Here's How University City Police Caught a Jewish Cemetery Vandal


Anita Feigenbaum of Chesed Shel Emeth cemetery talks to reporters following the arrest of a vandalism suspect. - DOYLE MURPHY
  • Anita Feigenbaum of Chesed Shel Emeth cemetery talks to reporters following the arrest of a vandalism suspect.

A groundskeeper at Chesed Shel Emeth cemetery discovered the key piece of evidence that ultimately cracked a high-profile vandalism case.

Anita Feigenbaum, executive director of the organization that runs the cemetery in University City, says the employee was making his regular rounds in February 2017 when he noticed a couple of toppled headstones. At first, he thought the aging slabs had simply fallen off their bases. But he soon realized that dozens of tombstones were down — and that it had been a deliberate act.

In court records, authorities say about 120 grave markers were vandalized at the cemetery, with damages topping $30,000. Feigenbaum says the number of toppled tombstones was actually 154.

As they surveyed the damage last year, the groundskeeper spotted a piece of clothing poking out from one of the markers. Feigenbaum says they hefted off the heavy stone and retrieved a man's jacket, which they turned over to the University City Police Department.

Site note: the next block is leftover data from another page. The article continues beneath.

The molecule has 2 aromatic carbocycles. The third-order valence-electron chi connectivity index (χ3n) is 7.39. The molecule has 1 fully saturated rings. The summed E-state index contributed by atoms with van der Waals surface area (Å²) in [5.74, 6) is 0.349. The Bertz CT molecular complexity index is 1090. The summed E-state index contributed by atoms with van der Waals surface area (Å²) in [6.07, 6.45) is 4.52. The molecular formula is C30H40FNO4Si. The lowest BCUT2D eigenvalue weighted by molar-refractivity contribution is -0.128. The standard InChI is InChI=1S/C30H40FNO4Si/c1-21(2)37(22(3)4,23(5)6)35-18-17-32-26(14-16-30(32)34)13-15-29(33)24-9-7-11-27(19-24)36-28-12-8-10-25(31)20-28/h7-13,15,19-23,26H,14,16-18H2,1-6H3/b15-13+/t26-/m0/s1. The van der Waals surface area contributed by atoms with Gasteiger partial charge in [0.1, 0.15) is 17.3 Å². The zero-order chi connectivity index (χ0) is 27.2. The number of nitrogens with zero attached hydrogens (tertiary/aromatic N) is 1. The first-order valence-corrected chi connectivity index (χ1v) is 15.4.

It was that jacket that eventually led detectives to an ex-convict named Alzado Harris. University City Police Captain Fredrick Lemons says detectives got a DNA sample from the jacket and ran it through CODIS, the FBI's DNA database.

Harris, 34, of Florissant has been convicted of multiple crimes over the years, including burglary, auto theft, drug possession and forgery. Speaking at a news conference with Feigenbaum and Lemons, St. Louis County Prosecuting Attorney Robert McCulloch told reporters when Harris was locked up last year he was required to submit a DNA sample.

On Tuesday, detectives learned that Harris' DNA matched the sample from the jacket. They took him into custody at his home shortly after. Lemons says Harris confessed, telling detectives he was high on marijuana, drunk and angry about a personal problem on the night of the vandalism. When he came upon the cemetery, he took out his rage on the headstones.

Feigenbaum first learned that police were looking at Harris when they called Tuesday to see if he had any connection to Chesed Shel Emeth. He didn't, she says. It now appears he picked the cemetery at random in his intoxicated rage, authorities say.

On Wednesday, prosecutors filed a felony charge of institutional vandalism. Feigenbaum said members of the Chesed Shel Emeth were "thrilled" to see the case solved. The vandalism frightened not only those who care for the cemetery but Jewish organizations throughout the region.

Feigenbaum says the St. Louis Jewish Federation used money they raised after the incident to enhance their security with more cameras, higher fencing and better lighting.

After all the damage and fear, she has a message for Harris.

"Think long and hard," she says. "What you did was tearful and horrible for the families."

We welcome tips and feedback. Email the author at or follow on Twitter at @DoyleMurphy.

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